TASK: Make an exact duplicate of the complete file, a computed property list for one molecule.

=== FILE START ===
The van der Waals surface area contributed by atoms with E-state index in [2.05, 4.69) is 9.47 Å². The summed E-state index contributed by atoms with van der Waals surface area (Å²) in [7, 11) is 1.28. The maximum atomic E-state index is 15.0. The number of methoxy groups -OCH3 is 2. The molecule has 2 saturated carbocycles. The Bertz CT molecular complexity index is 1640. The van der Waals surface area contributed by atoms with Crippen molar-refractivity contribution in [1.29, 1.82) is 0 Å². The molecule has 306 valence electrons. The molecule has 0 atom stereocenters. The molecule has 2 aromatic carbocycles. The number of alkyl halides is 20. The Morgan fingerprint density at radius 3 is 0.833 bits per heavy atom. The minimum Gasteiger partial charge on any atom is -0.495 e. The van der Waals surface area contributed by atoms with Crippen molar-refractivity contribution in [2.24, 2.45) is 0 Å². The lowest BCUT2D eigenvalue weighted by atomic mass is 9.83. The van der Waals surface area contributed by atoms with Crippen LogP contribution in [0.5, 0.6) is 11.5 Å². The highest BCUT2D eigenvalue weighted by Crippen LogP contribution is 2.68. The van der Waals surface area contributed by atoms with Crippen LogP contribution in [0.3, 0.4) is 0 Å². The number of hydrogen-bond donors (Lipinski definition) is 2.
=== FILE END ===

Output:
The van der Waals surface area contributed by atoms with E-state index in [2.05, 4.69) is 9.47 Å². The summed E-state index contributed by atoms with van der Waals surface area (Å²) in [7, 11) is 1.28. The maximum atomic E-state index is 15.0. The number of methoxy groups -OCH3 is 2. The molecule has 2 saturated carbocycles. The Bertz CT molecular complexity index is 1640. The van der Waals surface area contributed by atoms with Crippen molar-refractivity contribution in [1.29, 1.82) is 0 Å². The molecule has 306 valence electrons. The molecule has 0 atom stereocenters. The molecule has 2 aromatic carbocycles. The number of alkyl halides is 20. The Morgan fingerprint density at radius 3 is 0.833 bits per heavy atom. The minimum Gasteiger partial charge on any atom is -0.495 e. The van der Waals surface area contributed by atoms with Crippen molar-refractivity contribution in [2.24, 2.45) is 0 Å². The lowest BCUT2D eigenvalue weighted by atomic mass is 9.83. The van der Waals surface area contributed by atoms with Crippen LogP contribution in [0.5, 0.6) is 11.5 Å². The highest BCUT2D eigenvalue weighted by Crippen LogP contribution is 2.68. The van der Waals surface area contributed by atoms with Crippen LogP contribution in [0.3, 0.4) is 0 Å². The number of hydrogen-bond donors (Lipinski definition) is 2.